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Wednesday - March 23, 2011

From: Basalt, CO
Region: Rocky Mountain
Topic: Rain Gardens
Title: Native plants for high moisture area in Aspen CO
Answered by: Barbara Medford

QUESTION:

We live near Aspen, CO at about 7,000 ft elevation. We have a seasonal creek running through our yard with large amounts of fertilization from farms in the water and a very high water table with tons of moisture. The Iris have grown so high in 3 years that they block our view of the water (some are close to 5 feet high and no longer have blooms even though we try to thin them out every year). What are good plants that will grow in this much moisture and fertilization but remain low? We prefer for it not to be another type of grass. THANK YOU!!!!

ANSWER:

You have more than one problem, here. In the first place, all that fertilizer in the water is more than the plants need, want or maybe even tolerate. In the second place, there's all that water. And in the third place - 7000 feet? Wow, we need astronaut plants.

We are going to suggest a rain garden for your property because there are plants that adapt very well to having wet feet part of the time, and since you note that your creek is seasonal, can tolerate dry feet other times. Our biggest concern is going to be what your USDA Hardiness Zone is and whether there are native plants that can survive there, along with the other conditions.  The other reason we are going to recommend that is that we have a previous Mr. Smarty Plants answer that addresses the subject in Colorado Springs, which is pretty high, too. Incorporated into that previous answer are links to more good information on rain gardens, plus some Colorado plants suggested that came from our Native Plant Database. Here is another article to fill you in more on the subject: Rain Garden Design Template. Of course, we realize that probably what you have is a snow melt garden, but the principle is the same.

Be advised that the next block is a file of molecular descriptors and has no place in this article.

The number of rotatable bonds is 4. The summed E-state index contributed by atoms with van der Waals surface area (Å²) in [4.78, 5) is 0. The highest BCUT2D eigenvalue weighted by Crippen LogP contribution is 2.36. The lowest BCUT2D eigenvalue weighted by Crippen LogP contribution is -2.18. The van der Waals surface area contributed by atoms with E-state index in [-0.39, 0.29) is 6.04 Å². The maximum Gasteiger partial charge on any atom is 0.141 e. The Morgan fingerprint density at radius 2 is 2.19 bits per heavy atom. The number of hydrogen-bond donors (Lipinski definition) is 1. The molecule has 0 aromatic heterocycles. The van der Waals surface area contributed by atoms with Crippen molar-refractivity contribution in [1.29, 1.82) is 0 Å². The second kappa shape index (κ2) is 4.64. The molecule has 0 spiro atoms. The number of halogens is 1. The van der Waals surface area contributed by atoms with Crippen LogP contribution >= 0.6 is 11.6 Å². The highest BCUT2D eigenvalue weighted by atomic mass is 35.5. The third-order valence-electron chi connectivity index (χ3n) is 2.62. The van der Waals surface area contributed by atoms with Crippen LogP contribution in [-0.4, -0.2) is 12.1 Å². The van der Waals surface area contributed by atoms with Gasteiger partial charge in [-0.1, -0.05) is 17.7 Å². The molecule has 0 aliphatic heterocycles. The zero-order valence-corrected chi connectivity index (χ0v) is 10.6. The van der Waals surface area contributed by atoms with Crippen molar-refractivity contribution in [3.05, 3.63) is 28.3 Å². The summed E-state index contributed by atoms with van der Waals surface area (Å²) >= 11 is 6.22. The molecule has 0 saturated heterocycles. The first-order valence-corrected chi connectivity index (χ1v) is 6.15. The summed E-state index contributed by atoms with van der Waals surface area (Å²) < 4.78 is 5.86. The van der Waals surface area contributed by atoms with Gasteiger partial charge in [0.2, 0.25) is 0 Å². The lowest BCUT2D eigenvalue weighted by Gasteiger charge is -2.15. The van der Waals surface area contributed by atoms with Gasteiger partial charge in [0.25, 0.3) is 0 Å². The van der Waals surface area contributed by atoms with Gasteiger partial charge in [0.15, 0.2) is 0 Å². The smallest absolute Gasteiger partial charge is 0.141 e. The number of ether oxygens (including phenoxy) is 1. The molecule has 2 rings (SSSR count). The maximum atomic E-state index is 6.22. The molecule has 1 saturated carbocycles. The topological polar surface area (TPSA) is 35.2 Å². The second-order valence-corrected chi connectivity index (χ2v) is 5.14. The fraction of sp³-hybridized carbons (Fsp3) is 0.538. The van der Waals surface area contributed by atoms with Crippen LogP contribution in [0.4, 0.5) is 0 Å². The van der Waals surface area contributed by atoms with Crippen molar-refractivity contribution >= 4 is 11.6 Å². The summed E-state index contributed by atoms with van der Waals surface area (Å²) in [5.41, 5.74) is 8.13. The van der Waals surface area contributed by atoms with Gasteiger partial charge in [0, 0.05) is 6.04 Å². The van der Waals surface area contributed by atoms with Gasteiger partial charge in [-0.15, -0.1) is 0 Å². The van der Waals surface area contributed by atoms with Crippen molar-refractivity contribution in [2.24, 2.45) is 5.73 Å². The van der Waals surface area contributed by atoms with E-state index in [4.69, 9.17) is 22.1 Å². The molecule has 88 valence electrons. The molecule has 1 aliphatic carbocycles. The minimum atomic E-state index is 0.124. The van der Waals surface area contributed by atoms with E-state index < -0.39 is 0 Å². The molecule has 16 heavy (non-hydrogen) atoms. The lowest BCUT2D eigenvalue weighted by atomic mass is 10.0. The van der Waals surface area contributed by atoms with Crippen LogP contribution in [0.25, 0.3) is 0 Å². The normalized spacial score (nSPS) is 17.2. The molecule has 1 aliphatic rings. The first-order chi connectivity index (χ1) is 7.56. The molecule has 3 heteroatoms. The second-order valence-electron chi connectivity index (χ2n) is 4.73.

And by the way, speaking of all that fertilizer, it occurs to us that could be the reason why your iris no longer bloom, they just get very tall. High nitrogen fertilizer encourages plants to grow leaves. Because they are using so much energy growing those leaves, they don't have the energy remaining to grow flowers. This is often a problem for flowering trees that are standing in a lawn that is being regularly fertilized with a high-nitrogen fertilizer; good for the greening of the lawn, but for the blooming of the trees, not so much.

Back to the climate and elevation. Take a look at this USDA Hardiness Zone map for Colorado. It's really difficult to establish a zone, because of all the changes in altitude. Your garden could be anywhere from Zone 2b to Zone 4b, with average annual minimum temperatures of -50 to -20 deg F. You will definitely need to study our web page on any plant you select to see if it can adapt to your temperatures, as well as wet and then dry feet.

 

 

 

 

 

 

 

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